'The Funnybun Family Picnic'

In her new play for children, Emily Ball Cicchini clowns around with an Arthur Miller classic

Tears of a clown: Aaron Alexander and Karina Dominguez in <i>The Funnybun Family Picnic</i>
Tears of a clown: Aaron Alexander and Karina Dominguez in The Funnybun Family Picnic (Photo courtesy of Judy matetzschk-campbell)

Wrap your mind around this if you can: Death of a Salesman – yes, that apex of American tragedy – with the Lomans reimagined as clowns. In a play for children.

That's the core of Emily Ball Cicchini's new script with the distinctly un-Milleresque title of The Funnybun Family Picnic, premiering this week at the Long Center. Willy, Linda, Happy, and Biff have been transformed into a clan of circus buffoons (with Biff further altered into Buffy), whose innocuous outing together exposes tensions within the family and a sad secret of papa Willie's. Pretty sober stuff for the kindergarten set, but Cicchini says that she's rewritten Miller's tragic ending "to give us all some hope" and stuffed the show with one-liners and physical comedy.

Indeed, the impulse to write about clowns came before her idea to appropriate Miller's drama. "I want live theatre to be really special, vibrant, interesting – so it can compete with digital media in richness of presentation," she says. "The clowning world is ripe territory for exploration. The different types of clowns and their functions in society over time are fascinating. So many people have mixed feelings and even deep fears about clowns, and that's really cool and bizarre."

Cicchini, resident playwright for Pollyanna Theatre Company, pitched the idea of a clown play to Artistic Director Judy Matetzschk-Campbell, who responsed enthusiastically. "I think the Death of a Salesman thing was kind of a surprise introduction with the first treatment," she recalls. "I like appropriation partly because it is a structural scaffold. I'm good at characters and dialogue, not always so good with plots. I've done it before with Ibsen and Chekhov and Mamet. This time, I took the parody a great deal further, laying into the comedy in a broad way. I think this transformed the original even more."

Don't expect every element of Funnybun to echo the original. Cicchini expressly felt the need to develop the female perspective: "The biggest thing I had to consciously change was Linda's character. I thought a great deal about her last line after Willy's suicide: 'We're free.' Good golly, this can be interpreted so many ways. That's why Miller is brilliant. But, to me, she still comes off too much like a passive victim, and I just couldn't stick with that model of a mother's role."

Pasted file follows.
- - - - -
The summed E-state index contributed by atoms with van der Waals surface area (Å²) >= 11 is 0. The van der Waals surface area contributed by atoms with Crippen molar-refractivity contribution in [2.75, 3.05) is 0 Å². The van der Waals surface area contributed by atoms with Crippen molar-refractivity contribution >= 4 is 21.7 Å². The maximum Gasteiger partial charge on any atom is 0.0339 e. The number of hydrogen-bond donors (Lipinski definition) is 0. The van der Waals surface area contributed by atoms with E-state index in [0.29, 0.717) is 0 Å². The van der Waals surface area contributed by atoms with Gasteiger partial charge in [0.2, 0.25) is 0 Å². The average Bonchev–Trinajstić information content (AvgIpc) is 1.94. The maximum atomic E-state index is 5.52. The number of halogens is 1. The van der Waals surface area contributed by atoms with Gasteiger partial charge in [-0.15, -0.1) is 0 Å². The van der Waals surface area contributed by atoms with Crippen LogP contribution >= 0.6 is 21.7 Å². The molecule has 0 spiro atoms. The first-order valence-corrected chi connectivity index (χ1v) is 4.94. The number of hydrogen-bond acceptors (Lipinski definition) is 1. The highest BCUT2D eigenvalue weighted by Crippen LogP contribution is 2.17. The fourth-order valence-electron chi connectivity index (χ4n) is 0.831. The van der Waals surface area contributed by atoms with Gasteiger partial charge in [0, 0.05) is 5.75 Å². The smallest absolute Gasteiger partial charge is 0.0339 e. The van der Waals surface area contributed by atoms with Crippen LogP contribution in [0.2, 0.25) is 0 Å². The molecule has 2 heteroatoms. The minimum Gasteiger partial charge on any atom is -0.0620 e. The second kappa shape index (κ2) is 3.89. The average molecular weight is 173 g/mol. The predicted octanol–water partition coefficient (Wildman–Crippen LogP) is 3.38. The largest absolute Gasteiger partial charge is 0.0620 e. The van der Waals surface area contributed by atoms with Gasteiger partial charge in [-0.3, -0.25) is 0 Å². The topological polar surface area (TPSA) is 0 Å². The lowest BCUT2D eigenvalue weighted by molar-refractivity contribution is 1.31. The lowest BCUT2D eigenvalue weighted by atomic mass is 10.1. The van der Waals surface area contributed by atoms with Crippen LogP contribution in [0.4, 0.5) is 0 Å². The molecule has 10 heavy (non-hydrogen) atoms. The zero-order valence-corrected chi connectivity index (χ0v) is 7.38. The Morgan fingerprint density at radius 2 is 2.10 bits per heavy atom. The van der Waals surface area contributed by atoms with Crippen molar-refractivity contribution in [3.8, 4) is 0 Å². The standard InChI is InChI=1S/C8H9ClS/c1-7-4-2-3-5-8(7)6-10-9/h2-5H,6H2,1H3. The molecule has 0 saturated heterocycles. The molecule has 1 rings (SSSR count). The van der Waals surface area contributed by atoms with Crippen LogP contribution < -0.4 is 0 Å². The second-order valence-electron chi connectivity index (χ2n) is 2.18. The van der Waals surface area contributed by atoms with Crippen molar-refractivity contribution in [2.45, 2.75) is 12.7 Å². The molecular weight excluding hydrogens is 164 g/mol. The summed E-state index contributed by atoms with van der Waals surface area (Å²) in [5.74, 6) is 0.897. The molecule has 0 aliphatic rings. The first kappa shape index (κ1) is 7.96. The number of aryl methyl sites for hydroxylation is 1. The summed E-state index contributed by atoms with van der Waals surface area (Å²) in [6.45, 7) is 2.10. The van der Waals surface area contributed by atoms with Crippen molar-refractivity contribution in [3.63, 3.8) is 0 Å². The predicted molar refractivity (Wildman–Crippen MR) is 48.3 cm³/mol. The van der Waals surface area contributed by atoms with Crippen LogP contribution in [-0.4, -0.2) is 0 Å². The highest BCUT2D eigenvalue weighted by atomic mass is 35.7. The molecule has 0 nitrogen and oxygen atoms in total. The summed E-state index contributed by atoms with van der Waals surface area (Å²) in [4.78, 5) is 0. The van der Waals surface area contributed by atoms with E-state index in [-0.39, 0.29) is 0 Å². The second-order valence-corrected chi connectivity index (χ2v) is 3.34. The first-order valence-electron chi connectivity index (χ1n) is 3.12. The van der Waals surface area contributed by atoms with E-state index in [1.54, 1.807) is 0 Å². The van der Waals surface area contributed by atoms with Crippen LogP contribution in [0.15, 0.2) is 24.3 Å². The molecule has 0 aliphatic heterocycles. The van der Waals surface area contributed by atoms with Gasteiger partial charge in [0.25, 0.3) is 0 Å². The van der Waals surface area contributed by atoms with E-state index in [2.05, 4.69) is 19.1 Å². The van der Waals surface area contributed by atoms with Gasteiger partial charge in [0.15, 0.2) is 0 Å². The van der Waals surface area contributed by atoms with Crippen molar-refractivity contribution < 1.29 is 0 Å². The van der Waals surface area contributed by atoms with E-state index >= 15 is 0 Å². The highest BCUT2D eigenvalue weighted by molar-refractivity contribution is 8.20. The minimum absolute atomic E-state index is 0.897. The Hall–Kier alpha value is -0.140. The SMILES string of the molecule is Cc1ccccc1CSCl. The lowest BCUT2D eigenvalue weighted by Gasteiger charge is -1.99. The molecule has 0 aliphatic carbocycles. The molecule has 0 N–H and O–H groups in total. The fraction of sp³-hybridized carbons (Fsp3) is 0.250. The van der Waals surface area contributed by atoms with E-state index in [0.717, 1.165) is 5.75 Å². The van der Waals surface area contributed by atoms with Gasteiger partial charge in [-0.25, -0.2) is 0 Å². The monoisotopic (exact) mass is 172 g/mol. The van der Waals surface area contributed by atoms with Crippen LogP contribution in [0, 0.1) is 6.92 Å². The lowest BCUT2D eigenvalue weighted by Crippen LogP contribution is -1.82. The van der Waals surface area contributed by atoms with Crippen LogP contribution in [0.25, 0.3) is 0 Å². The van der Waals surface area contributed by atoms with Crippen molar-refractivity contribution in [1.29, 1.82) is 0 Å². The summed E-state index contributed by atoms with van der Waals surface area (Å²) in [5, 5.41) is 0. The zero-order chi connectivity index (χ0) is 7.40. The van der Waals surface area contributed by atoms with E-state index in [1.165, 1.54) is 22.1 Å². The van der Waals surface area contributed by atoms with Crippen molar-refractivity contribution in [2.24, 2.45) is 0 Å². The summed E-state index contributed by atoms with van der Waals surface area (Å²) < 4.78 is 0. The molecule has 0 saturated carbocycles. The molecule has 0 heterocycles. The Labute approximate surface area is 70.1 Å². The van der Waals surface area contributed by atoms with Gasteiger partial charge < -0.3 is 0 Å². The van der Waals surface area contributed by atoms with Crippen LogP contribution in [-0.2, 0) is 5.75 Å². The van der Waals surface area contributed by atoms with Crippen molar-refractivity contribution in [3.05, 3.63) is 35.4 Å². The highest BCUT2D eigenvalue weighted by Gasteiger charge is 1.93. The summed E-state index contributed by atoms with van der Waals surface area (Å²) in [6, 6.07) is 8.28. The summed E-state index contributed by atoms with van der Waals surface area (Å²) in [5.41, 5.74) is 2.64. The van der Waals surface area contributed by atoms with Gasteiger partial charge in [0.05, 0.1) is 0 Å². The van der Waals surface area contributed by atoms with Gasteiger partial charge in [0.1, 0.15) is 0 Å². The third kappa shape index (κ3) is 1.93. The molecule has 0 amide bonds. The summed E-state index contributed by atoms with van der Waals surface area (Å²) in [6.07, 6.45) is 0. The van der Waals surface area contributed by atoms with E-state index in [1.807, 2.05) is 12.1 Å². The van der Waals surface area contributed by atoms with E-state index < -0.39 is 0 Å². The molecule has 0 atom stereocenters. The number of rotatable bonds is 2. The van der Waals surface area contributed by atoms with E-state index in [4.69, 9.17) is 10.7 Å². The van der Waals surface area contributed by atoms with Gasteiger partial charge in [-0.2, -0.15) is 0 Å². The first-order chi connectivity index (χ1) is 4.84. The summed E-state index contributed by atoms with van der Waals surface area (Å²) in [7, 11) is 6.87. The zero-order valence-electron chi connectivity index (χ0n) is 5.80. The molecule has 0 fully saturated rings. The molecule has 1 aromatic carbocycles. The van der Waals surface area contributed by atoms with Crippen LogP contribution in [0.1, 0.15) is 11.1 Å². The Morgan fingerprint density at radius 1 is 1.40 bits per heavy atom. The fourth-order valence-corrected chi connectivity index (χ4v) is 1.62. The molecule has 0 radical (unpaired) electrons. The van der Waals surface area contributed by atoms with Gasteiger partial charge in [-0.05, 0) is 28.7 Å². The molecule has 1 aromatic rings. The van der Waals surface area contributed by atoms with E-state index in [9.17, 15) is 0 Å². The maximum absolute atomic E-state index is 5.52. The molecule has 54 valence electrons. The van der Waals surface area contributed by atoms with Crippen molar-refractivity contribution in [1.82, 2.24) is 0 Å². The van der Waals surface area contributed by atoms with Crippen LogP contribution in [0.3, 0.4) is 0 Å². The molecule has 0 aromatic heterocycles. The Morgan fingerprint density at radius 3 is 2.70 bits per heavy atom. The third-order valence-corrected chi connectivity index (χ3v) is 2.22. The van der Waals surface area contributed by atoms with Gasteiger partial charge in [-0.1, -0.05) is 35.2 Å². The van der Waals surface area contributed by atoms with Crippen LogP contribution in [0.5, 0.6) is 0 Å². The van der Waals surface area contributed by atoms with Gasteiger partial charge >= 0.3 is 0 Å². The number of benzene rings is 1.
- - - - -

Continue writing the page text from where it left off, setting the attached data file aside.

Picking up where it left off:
Do expect jokey references to Miller, though: Alaska, salesmen, Ben and Charley. Cicchini feels adults might enjoy her play more if they get reacquainted with the original beforehand, watching a video version or reading the play. Kids, however, she thinks, "should be good to go. To quote my version of Happy: 'Viewer discretion may be advised, but it's never really expected.'"


The Funnybun Family Picnic runs July 13-21, Saturday, 2pm & 4pm; Sunday, 2pm; Tuesday-Friday, 9:30 & 11:15am, with additional performances Tuesday, July 16, 1pm; and Saturday, July 20, 11am, at the Rollins Studio Theatre at the Long Center, 701 W. Riverside. For more information, call 512/474-5664 (weekend shows) or 512/743-7966 (weekday shows) or visit www.pollyannatheatrecompany.org.

A note to readers: Bold and uncensored, The Austin Chronicle has been Austin’s independent news source for over 36 years, expressing the community’s political and environmental concerns and supporting its active cultural scene. Now more than ever, we need your support to continue supplying Austin with independent, free press. If real news is important to you, please consider making a donation of $5, $10 or whatever you can afford, to help keep our journalism on stands.

Support the Chronicle  

READ MORE
More Austin theatre
Examining the Sins and Virtues of Hypermasculine Theatre
Examining the Sins and Virtues of Hypermasculine Theatre
When is violence in theatre too much?

Shanon Weaver, Dec. 9, 2016

Making Room to Play
Making Room to Play
Create Space Austin kicks off the drive to secure more performing venues in the city

Elizabeth Cobbe, April 15, 2016

More by Robert Faires
Second Wave of Acts Added to Moontower Comedy Festival 2019
Second Wave of Acts Added to Moontower Comedy Festival 2019
Latest list of headliners shows Moontower up Schitt's Creek

Jan. 18, 2019

In <i>Heartland</i>, Playwright Gabriel Jason Dean Makes the War in Afghanistan Personal
In Heartland, Playwright Gabriel Jason Dean Makes the War in Afghanistan Personal
Michener Center alumnus' latest drama turns down the volume of war

Jan. 18, 2019

KEYWORDS FOR THIS STORY

Funnybun Family Picnic, Austin theatre, Pollyanna Theatre Company, Emily Cicchini, Judy Matetzschk-Campbell, Arthur Miller, Death of a Salesman

MORE IN THE ARCHIVES
NEWSLETTERS
One click gets you all the newsletters listed below

Breaking news, arts coverage, and daily events

Can't keep up with happenings around town? We can help.

Austin's queerest news and events

Updates for SXSW 2019

All questions answered (satisfaction not guaranteed)

Information is power. Support the free press, so we can support Austin.   Support the Chronicle